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Home movie

During the earliest years of film, it was mainly professional filmmakers who did the shooting. Film cameras and film stock were simply not available on the private market, and the equipment was expensive and cumbersome. But soon manufacturers began experimenting with smaller film formats, the so-called ciné film formats that fit in smaller cameras.

The breakthrough of 16mm film

In particular, 16mm film emerged in the 1920s as an ideal format for amateurs: soon enough, you could pick up 16mm film and equipment from the local photography shop. From that time onwards, hobbyist filmmakers increasingly picked up the camera.

Dead serious

These amateurs took their film hobby very seriously. Around 1930, they began to unite in private clubs such as the Nederlandse Smalfilmliga, similar to the Filmliga, and they even had their own monthly magazine (‘Het Veerwerk’) that featured news about technical innovations and practical advice. Ciné film flourished in the 1930s.

Still uit een amateurfilm
Still uit een amateurfilm

Holidays and Christmas on super8

After the Second World War, this film-club culture continued, but in the 1960s a new kind of film amateur appeared, with the introduction of the Super-8 film. This turned film into a consumer product and the Super-8 camera became a medium to capture family life, much as the photo camera had done in the decades before. Many of these domestic filmmakers were mainly attracted to a product that was easy to use, and they quickly exchanged their Super-8 cameras when video and digital devices came to the market.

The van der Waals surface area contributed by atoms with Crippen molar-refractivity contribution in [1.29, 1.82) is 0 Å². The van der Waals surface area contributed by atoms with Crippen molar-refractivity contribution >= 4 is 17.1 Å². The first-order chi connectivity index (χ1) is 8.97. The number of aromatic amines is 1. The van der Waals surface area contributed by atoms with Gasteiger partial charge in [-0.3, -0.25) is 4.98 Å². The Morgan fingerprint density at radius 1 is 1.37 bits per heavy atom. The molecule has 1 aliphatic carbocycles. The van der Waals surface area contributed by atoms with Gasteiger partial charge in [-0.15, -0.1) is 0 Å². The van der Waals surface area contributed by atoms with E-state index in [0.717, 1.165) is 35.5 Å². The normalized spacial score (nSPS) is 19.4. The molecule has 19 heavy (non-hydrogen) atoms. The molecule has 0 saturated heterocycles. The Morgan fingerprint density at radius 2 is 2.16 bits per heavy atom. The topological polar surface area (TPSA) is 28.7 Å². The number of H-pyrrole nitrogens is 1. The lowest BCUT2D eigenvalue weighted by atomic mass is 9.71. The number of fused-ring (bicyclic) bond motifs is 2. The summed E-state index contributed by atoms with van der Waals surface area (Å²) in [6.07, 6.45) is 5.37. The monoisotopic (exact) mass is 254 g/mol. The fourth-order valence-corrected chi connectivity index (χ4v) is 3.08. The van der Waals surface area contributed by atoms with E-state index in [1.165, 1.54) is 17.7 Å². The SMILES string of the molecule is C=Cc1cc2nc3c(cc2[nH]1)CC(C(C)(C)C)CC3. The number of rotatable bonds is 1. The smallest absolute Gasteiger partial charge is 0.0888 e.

Home movies at Eye

The Eye collection is very strongly represented when it comes to pre-war amateur film, particularly amateur films from the Dutch East Indies and by filmmakers such as Theo Regout and Alphons Hustinx, who made long travel reportages about ​​their expeditions through Africa and Asia.